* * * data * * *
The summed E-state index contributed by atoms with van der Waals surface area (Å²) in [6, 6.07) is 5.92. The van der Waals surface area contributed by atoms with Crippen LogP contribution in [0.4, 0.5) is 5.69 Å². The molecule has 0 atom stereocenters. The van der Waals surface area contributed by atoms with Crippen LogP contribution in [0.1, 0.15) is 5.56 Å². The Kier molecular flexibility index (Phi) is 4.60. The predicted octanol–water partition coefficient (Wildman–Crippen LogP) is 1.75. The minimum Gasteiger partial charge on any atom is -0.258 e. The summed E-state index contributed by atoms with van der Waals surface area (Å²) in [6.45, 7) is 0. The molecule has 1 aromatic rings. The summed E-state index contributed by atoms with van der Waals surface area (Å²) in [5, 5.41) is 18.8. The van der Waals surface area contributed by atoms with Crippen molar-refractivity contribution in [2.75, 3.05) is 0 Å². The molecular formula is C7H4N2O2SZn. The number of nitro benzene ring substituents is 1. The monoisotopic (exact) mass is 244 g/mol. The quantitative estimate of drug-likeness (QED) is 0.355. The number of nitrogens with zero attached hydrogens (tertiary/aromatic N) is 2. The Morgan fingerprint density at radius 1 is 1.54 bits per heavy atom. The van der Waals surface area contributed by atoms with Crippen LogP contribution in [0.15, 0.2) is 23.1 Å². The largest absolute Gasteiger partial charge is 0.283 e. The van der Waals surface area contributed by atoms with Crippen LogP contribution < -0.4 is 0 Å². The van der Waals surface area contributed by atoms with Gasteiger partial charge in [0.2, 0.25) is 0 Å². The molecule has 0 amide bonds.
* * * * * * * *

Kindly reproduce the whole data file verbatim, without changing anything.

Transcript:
The summed E-state index contributed by atoms with van der Waals surface area (Å²) in [6, 6.07) is 5.92. The van der Waals surface area contributed by atoms with Crippen LogP contribution in [0.4, 0.5) is 5.69 Å². The molecule has 0 atom stereocenters. The van der Waals surface area contributed by atoms with Crippen LogP contribution in [0.1, 0.15) is 5.56 Å². The Kier molecular flexibility index (Phi) is 4.60. The predicted octanol–water partition coefficient (Wildman–Crippen LogP) is 1.75. The minimum Gasteiger partial charge on any atom is -0.258 e. The summed E-state index contributed by atoms with van der Waals surface area (Å²) in [6.45, 7) is 0. The molecule has 1 aromatic rings. The summed E-state index contributed by atoms with van der Waals surface area (Å²) in [5, 5.41) is 18.8. The van der Waals surface area contributed by atoms with Crippen molar-refractivity contribution in [2.75, 3.05) is 0 Å². The molecular formula is C7H4N2O2SZn. The number of nitro benzene ring substituents is 1. The monoisotopic (exact) mass is 244 g/mol. The quantitative estimate of drug-likeness (QED) is 0.355. The number of nitrogens with zero attached hydrogens (tertiary/aromatic N) is 2. The Morgan fingerprint density at radius 1 is 1.54 bits per heavy atom. The van der Waals surface area contributed by atoms with Crippen LogP contribution in [0.15, 0.2) is 23.1 Å². The largest absolute Gasteiger partial charge is 0.283 e. The van der Waals surface area contributed by atoms with Crippen LogP contribution < -0.4 is 0 Å². The van der Waals surface area contributed by atoms with Gasteiger partial charge in [0.2, 0.25) is 0 Å². The molecule has 0 amide bonds.